Existing programmes

Sidst opdateret: March 10, 2014

As institutional accreditation is phased in with the new Accreditation Act, programme accreditation will be performed in parallel to a lesser extent at those institutions that have not as yet received institutional accreditation, or where work on accrediting the institution itself has not begun.

This page offers an overview of the process for existing higher education programmes under the new accreditation system and also enables you to keep up-to-date with the latest version of our rota plan for accreditation.

During the phasing in of institutional accreditation, programme accreditation will be performed in parallel to a lesser extent at those institutions that have not as yet received institutional accreditation, or where work on accrediting the institution itself has not begun.

The accreditation of existing programmes is based on a holistic assessment of the programme in question and an overall appraisal regarding whether the programme fulfils all of the criteria in the ministerial order on accreditation. The programme must also live up to current statutory requirements – including the ministerial order on higher education programmes, the ministerial order on examinations and the ministerial order on admission requirements ­– in order to achieve positive accreditation.

An accreditation panel set up by the Danish Accreditation Institution performs the academic assessment of a programme. The panel’s members comprise one or more experts, a potential employer representative and a student. Their job is to decide whether the programme in question fulfils the criteria satisfactorily.

The accreditation panel’s assessments constitute the basis for the preparation of an accreditation report, which in turn constitutes the basis for the final decision, which is made by the Accreditation Council.

Decisions

The Accreditation Council makes decisions regarding the accreditation of individual programmes. An existing programme can be given positive accreditation or conditionally positive accreditation or refusal of accreditation:

  • Positive accreditation: the programme as a whole is considered to live up to the accreditation criteria.
  • Conditionally positive accreditation: the programme does not live up fully to all criteria, but the Accreditation Council finds that it will be possible to correct its shortcomings within a shorter period of time. The Council stipulates a timetable for when these shortcomings must be corrected.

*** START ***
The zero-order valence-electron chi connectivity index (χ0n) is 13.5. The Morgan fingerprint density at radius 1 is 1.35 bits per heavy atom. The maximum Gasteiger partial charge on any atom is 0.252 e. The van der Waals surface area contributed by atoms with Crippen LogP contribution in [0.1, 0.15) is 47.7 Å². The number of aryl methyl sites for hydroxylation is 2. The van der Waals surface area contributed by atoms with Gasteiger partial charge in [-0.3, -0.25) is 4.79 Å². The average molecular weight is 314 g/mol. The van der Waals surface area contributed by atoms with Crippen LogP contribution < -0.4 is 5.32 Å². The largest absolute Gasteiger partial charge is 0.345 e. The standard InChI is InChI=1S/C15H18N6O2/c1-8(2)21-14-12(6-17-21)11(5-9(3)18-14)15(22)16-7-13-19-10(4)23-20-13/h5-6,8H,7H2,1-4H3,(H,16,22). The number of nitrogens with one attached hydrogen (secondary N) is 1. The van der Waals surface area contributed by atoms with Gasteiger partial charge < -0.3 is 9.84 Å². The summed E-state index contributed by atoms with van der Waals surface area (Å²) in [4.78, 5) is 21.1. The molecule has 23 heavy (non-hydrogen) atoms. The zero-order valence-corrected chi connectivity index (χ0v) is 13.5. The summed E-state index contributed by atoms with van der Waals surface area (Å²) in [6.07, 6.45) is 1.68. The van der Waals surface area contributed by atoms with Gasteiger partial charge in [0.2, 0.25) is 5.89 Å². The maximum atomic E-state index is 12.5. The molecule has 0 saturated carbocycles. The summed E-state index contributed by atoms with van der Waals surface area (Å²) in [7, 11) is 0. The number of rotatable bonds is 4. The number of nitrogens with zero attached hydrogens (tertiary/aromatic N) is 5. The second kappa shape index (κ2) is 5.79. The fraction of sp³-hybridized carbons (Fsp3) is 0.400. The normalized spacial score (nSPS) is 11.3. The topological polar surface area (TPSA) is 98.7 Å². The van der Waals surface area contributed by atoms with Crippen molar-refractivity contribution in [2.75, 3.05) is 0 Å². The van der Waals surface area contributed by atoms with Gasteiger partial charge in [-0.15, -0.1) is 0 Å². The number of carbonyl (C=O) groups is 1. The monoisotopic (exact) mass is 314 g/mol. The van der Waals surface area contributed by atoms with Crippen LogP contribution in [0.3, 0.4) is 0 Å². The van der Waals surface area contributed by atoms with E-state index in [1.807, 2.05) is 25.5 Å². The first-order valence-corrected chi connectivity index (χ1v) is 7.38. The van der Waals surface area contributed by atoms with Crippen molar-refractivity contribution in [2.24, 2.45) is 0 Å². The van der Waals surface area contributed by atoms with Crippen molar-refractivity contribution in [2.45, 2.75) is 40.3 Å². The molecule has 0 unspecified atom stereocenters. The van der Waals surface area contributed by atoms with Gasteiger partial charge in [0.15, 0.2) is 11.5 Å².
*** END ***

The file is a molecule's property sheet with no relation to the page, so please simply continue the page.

• Refusal of accreditation: the programme as a whole is not considered to live up to the accreditation criteria.

Contact for Professional, Vocational and Maritime Institutions

Christel Sølvhjelm

Senior Advisor

Contact for Universities and Educational Institutions of Arts and Culture

Lars Pedersen

Senior Advisor

  • 22 January 2013: information meeting
  • April 2013: hearing for experts at institutions
  • 2 May 2013, 12.00: deadline for forwarding key figures in connection with criteria 15 and 17
  • 14 May 2013, 12.00: deadline for forwarding an account and supplementary documents
  • 16 September – 31 October 2013: the expert panel and the Danish Accreditation Institution visit each institution offering programmes – one day per institution
  • 22 January – 4 February 2014: reports forwarded for a hearing at institutions
  • 26 February 2014: the reports are published and forwarded to the Accreditation Council

In pursuance of the new Accreditation Act, the task of accreditation will gradually move away from programme level to focus instead on the accreditation of individual higher education institutions. This will lead to a reduction in the number of accreditations of existing programmes, and a new, reduced rota plan for existing programmes is therefore being prepared. The plan will be published on this page.

The Accreditation Council drew up this reduced rota plan, which is based on three principles that were adopted at the Council’s meeting on 19 April 2013.

The Accreditation Council drew up this reduced rota plan. It is based on three principles that were adopted at the Council’s meeting on 19 April 2013.

 

Read or download the programme accreditation plan for 2014 (PDF)

 

Principles for the reduced rota plan:

  • All higher education institutions must have a relatively uniform workload, taking into account their relative share of the total number of students in the sector.
  • Programme accreditation will focus on the programme areas that proved to have the greatest challenges with regard to quality in connection with previous accreditation, or on areas that have not hither to been accredited.
  • Programmes and local provision of programmes for accreditation will be selected in such a way that, other things being equal, the programmes to which the largest number of students have been admitted will be accredited first.

Contact

Vibeke Fahlén

Senior Advisor